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Columns

Journaling Through the Semester

By Julie Heng, Contributing Opinion Writer
Julie Heng ‘24 lives in Kirkland House. Her column appears on alternate Thursdays.

When I first checked my on-campus mailbox this year, I was surprised to find, alongside three COVID-19 tests, a hard-bound Class of 2024 journal. The journal — courtesy of the Harvard Journal Project — is black with an elastic band and ribbon bookmark, features a textured Veritas Shield on the front, and smells like fresh newsprint on a winter morning.

Such journals were distributed, either in on-campus mailboxes or by national or international mail, to all 1,415 freshmen who enrolled this year. Many students may cynically see such journals as superficial or pointless, but as someone who’s journaled off and on since the second grade, I think they’re brilliant.

An overarching theme of life, especially at the intersection of college life and pandemic life, is the irrefutable presence of uncertainty. Uncertainties are everywhere, from the monumental “How will I make a difference in the world?” to the trivial “Does the guy who lives on the floor above mine like me?” and everything in between: potential concentrations and pandemic reopenings, incomplete blocking groups and political races. Everybody worries and wonders, and nobody knows.

By no means do I have the answers to any of these questions — I am in fact the second-most indecisive person I know — but I am able to collude with and confront them in my now-daily journals.

Take an excerpt from my entry from Oct. 2: “What do I want out of my education? ‘Thinking critically’ as a phrase may have lost any semblance of meaning, but I am hoping to gain that ability to persistently and creatively consider propositions.”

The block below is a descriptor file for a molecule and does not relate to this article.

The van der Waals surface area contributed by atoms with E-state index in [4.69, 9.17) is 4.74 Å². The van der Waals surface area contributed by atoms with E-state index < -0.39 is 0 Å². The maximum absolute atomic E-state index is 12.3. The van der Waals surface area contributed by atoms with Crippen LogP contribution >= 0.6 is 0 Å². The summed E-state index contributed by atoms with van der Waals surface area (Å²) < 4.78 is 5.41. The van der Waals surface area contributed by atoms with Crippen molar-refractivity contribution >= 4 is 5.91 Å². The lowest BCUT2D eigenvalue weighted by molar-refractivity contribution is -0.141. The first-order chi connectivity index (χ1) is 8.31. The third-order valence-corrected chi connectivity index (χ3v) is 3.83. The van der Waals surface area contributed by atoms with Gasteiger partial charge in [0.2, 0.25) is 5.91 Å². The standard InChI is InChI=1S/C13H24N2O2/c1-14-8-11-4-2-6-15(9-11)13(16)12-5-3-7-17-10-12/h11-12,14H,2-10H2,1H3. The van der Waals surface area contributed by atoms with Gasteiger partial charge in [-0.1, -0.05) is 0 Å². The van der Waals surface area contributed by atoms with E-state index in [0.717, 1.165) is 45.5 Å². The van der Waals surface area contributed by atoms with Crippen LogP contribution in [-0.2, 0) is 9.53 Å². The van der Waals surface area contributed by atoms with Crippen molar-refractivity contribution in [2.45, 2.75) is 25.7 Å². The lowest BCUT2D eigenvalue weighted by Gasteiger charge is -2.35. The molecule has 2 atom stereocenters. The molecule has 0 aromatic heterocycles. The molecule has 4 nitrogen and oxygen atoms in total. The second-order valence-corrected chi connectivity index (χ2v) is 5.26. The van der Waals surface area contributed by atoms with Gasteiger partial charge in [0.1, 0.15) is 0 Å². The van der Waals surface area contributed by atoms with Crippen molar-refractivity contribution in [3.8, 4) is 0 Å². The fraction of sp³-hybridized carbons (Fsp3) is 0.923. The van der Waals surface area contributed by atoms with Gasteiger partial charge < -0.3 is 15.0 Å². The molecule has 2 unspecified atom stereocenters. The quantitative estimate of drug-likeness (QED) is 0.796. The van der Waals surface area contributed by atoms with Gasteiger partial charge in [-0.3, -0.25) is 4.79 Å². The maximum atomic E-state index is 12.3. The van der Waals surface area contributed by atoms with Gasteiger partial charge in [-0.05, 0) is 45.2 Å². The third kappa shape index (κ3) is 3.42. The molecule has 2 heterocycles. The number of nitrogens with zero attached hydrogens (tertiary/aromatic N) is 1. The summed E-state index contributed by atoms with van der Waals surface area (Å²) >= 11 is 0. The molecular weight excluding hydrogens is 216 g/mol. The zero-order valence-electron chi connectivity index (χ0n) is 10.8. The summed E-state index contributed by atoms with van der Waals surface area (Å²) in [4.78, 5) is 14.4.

Or Oct. 23: “It’s Friday again, which means yet another slight lag between set objectives and catching up to them.”

Or Nov. 7: “I awoke to honking and cheering and handbells and a lightness I haven’t felt in a long time.”

In his compiled Letters to a Young Poet, Rainer Maria Rilke writes, “[H]ave patience with everything unresolved in your heart and try to love the questions themselves as if they were locked rooms or books written in a very foreign language. Don’t search for the answers, which could not be given to you now, because you would not be able to live them. And the point is, to live everything. Live the questions now. Perhaps then, someday far in the future, you will gradually, without even noticing it, live your way into the answer.”

Within our journals, we can live those questions. Or at the very least, we can parse their clauses.

Journaling serves the twofold purpose of memory-catalyzing and life-analyzing. In terms of remembrance, writing down my experiences amplifies them. When I return to my dorm, I replay conversations from walks along the Charles and reconsider philosophical debates about personal turning points or social media motivations or faith in altruism. In terms of introspection, journaling allows me to do all the ruminating and intellectualizing that daily life often brushes aside. Together, this twofold process of remembering and analyzing has helped me crystallize personal discussions and value systems.